Human Resource managers are all pointing to the same dynamic – that more than half of employees plan to look for a new job next year, and 8/10 would take a lower-paying job if they felt a greater sense of purpose. While better compensation and more flexibility rank high, the leadership in the organization tops the list of why an employee, especially the younger talent, chooses to leave an organization. As we know well at Bright Wire, employees want a leader and a coach, and not a boss.
Employee retention must be in every organization’s recovery plan. Focusing on productivity without having the workforce to support it means even the most creative and strategic plans aren’t likely to happen.
The average tenure of a millennial in an organization before the pandemic was 5-7 years. We’re starting to see this number decrease as more career options become available. The millennials and Gen Zers now make up most of the workforce and will be around long after the Gen X leader retires and is no longer contributing to the organization.
As a senior leader from a different generation, your younger employees can be enticed to stay in your organization (even without a salary increase) with two accommodations:
- Make their preferred working style work for you and your business.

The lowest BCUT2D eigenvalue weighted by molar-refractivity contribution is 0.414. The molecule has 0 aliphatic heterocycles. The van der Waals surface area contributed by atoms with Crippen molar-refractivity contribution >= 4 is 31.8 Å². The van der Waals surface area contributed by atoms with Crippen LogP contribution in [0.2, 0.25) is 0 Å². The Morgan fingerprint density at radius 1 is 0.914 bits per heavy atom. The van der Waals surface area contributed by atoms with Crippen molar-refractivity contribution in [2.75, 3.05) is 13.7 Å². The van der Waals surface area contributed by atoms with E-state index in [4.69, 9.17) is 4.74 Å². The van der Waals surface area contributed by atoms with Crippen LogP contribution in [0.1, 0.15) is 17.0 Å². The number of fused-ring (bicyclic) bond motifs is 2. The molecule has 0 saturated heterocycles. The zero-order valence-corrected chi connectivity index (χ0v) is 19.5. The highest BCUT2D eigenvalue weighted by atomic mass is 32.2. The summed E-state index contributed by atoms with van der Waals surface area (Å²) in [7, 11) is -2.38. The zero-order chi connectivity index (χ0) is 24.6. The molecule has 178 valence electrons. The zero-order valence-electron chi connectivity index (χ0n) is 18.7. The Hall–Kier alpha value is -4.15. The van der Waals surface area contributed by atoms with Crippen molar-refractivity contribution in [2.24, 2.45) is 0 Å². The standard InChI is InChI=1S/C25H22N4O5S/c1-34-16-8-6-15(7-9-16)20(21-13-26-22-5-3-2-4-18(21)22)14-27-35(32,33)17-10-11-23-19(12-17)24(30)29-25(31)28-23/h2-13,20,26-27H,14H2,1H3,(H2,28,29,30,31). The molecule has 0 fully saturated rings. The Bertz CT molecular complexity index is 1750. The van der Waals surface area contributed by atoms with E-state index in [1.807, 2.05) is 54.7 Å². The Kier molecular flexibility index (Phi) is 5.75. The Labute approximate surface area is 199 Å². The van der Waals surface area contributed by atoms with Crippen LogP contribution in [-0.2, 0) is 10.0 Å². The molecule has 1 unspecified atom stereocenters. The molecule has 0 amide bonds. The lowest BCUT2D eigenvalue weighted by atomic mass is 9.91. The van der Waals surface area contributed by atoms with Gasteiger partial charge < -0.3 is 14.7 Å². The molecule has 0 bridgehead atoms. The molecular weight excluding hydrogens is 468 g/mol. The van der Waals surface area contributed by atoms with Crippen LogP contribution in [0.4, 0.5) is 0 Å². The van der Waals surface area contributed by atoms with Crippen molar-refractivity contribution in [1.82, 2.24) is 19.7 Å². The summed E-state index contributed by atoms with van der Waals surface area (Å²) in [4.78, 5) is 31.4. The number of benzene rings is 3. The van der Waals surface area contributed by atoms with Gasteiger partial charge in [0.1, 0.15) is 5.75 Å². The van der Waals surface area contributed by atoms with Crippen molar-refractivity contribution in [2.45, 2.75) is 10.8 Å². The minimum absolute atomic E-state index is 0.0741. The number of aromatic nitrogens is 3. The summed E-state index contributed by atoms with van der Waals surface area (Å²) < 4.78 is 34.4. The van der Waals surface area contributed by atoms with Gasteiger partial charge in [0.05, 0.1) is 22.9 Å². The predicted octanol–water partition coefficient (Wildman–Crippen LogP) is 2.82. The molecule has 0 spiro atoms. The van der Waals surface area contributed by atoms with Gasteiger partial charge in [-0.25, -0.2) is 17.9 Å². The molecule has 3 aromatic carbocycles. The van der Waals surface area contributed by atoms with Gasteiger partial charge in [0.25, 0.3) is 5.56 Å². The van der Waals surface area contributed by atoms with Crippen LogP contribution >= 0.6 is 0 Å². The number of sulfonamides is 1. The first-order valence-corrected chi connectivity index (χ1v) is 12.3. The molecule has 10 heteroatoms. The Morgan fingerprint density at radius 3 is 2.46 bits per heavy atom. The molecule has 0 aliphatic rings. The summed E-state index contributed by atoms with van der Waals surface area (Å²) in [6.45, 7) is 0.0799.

- Ask them what they need from you as their leader to do their best work.
Keeping this group engaged and committed means changing the paradigm to have voices heard at all levels and understanding that many do not want to work within a traditional, disciplined approach. There is a lot to learn in this curiosity, and having them articulate their perspective will generate a greater commitment to the work. Providing the flexibility of when and how the employee works, even when it challenges your biases of what it should look like to be successful, is a key factor in employee retention to retaining your valued employees.
Many employees in this segment of your talent pool have different attitudes toward work. Their motivations have evolved from the traditional belief systems that some of us grew up with (do you have the sound of a parent in your ear saying, “Be happy you have a job” or “put your head down and work hard and you’ll get noticed”). They’ve watched their parents struggle and realized that they want to make a difference, create an impact, and be a voice at the table. If they don’t get that, they will go someplace where they do.
During this time of change, keeping employees in your organization can feel daunting and complicated, especially with corporate policies and culture. A title change or a pay raise will only keep them for so long, if at all. As a leader, you can start by providing younger employees with a direct line of sight into the organization and help them see how their work contributes to the bigger picture so they can appreciate the reason they are doing what they are doing.
Originally Published on June 24, 2021. Updated December 2, 2021.